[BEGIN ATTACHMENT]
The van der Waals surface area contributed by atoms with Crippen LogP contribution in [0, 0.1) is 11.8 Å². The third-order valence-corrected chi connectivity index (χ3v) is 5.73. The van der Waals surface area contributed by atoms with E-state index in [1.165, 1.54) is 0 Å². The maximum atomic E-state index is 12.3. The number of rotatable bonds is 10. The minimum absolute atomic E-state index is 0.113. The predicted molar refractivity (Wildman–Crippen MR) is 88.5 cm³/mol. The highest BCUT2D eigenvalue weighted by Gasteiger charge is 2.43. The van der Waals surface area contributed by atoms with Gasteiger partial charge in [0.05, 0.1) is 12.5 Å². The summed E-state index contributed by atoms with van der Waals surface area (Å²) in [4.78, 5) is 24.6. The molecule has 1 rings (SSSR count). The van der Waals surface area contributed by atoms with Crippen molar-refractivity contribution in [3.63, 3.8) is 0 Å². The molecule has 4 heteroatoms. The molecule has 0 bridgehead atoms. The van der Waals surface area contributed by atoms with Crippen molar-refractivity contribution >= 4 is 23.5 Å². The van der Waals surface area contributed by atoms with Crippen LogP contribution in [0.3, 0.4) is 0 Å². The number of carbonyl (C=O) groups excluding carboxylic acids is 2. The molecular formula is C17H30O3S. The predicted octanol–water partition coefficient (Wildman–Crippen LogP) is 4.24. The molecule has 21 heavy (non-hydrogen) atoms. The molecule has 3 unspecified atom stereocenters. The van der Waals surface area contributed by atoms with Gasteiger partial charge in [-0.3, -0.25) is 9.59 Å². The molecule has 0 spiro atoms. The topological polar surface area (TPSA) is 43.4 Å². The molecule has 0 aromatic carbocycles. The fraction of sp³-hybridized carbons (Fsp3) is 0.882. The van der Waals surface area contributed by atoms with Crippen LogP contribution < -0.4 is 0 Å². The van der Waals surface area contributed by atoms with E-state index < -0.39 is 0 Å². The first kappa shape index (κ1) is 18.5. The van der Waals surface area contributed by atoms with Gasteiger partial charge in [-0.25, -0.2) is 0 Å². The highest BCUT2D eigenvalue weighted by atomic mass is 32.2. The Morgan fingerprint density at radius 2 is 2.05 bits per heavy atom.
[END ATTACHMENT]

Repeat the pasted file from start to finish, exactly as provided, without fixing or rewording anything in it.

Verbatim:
The van der Waals surface area contributed by atoms with Crippen LogP contribution in [0, 0.1) is 11.8 Å². The third-order valence-corrected chi connectivity index (χ3v) is 5.73. The van der Waals surface area contributed by atoms with E-state index in [1.165, 1.54) is 0 Å². The maximum atomic E-state index is 12.3. The number of rotatable bonds is 10. The minimum absolute atomic E-state index is 0.113. The predicted molar refractivity (Wildman–Crippen MR) is 88.5 cm³/mol. The highest BCUT2D eigenvalue weighted by Gasteiger charge is 2.43. The van der Waals surface area contributed by atoms with Gasteiger partial charge in [0.05, 0.1) is 12.5 Å². The summed E-state index contributed by atoms with van der Waals surface area (Å²) in [4.78, 5) is 24.6. The molecule has 1 rings (SSSR count). The van der Waals surface area contributed by atoms with Crippen molar-refractivity contribution in [3.63, 3.8) is 0 Å². The molecule has 4 heteroatoms. The molecule has 0 bridgehead atoms. The van der Waals surface area contributed by atoms with Crippen molar-refractivity contribution >= 4 is 23.5 Å². The van der Waals surface area contributed by atoms with Crippen LogP contribution in [0.3, 0.4) is 0 Å². The number of carbonyl (C=O) groups excluding carboxylic acids is 2. The molecular formula is C17H30O3S. The predicted octanol–water partition coefficient (Wildman–Crippen LogP) is 4.24. The molecule has 21 heavy (non-hydrogen) atoms. The molecule has 3 unspecified atom stereocenters. The van der Waals surface area contributed by atoms with Gasteiger partial charge in [-0.3, -0.25) is 9.59 Å². The molecule has 0 spiro atoms. The topological polar surface area (TPSA) is 43.4 Å². The molecule has 0 aromatic carbocycles. The fraction of sp³-hybridized carbons (Fsp3) is 0.882. The van der Waals surface area contributed by atoms with Crippen LogP contribution < -0.4 is 0 Å². The van der Waals surface area contributed by atoms with E-state index < -0.39 is 0 Å². The first kappa shape index (κ1) is 18.5. The van der Waals surface area contributed by atoms with Gasteiger partial charge in [-0.25, -0.2) is 0 Å². The highest BCUT2D eigenvalue weighted by atomic mass is 32.2. The Morgan fingerprint density at radius 2 is 2.05 bits per heavy atom.